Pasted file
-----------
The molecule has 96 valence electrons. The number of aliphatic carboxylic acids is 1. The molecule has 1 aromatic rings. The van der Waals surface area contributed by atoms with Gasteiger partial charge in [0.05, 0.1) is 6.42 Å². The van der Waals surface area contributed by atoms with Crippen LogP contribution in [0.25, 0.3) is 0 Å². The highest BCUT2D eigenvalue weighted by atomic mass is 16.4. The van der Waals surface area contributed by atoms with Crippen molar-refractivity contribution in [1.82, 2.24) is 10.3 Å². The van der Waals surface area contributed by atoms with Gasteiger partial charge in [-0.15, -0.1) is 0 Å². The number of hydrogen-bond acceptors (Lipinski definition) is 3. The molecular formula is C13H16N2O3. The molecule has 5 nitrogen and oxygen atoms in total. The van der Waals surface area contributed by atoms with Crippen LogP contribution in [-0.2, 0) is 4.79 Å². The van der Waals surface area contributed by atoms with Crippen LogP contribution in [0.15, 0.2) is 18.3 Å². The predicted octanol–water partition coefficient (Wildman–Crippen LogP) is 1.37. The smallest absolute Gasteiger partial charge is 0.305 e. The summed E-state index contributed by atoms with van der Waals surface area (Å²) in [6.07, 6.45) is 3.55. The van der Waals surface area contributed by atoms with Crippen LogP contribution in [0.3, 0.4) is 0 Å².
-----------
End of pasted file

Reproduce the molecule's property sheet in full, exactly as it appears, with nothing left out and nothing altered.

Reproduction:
The molecule has 96 valence electrons. The number of aliphatic carboxylic acids is 1. The molecule has 1 aromatic rings. The van der Waals surface area contributed by atoms with Gasteiger partial charge in [0.05, 0.1) is 6.42 Å². The van der Waals surface area contributed by atoms with Crippen LogP contribution in [0.25, 0.3) is 0 Å². The highest BCUT2D eigenvalue weighted by atomic mass is 16.4. The van der Waals surface area contributed by atoms with Crippen molar-refractivity contribution in [1.82, 2.24) is 10.3 Å². The van der Waals surface area contributed by atoms with Gasteiger partial charge in [-0.15, -0.1) is 0 Å². The number of hydrogen-bond acceptors (Lipinski definition) is 3. The molecular formula is C13H16N2O3. The molecule has 5 nitrogen and oxygen atoms in total. The van der Waals surface area contributed by atoms with Crippen LogP contribution in [-0.2, 0) is 4.79 Å². The van der Waals surface area contributed by atoms with Crippen LogP contribution in [0.15, 0.2) is 18.3 Å². The predicted octanol–water partition coefficient (Wildman–Crippen LogP) is 1.37. The smallest absolute Gasteiger partial charge is 0.305 e. The summed E-state index contributed by atoms with van der Waals surface area (Å²) in [6.07, 6.45) is 3.55. The van der Waals surface area contributed by atoms with Crippen LogP contribution in [0.3, 0.4) is 0 Å².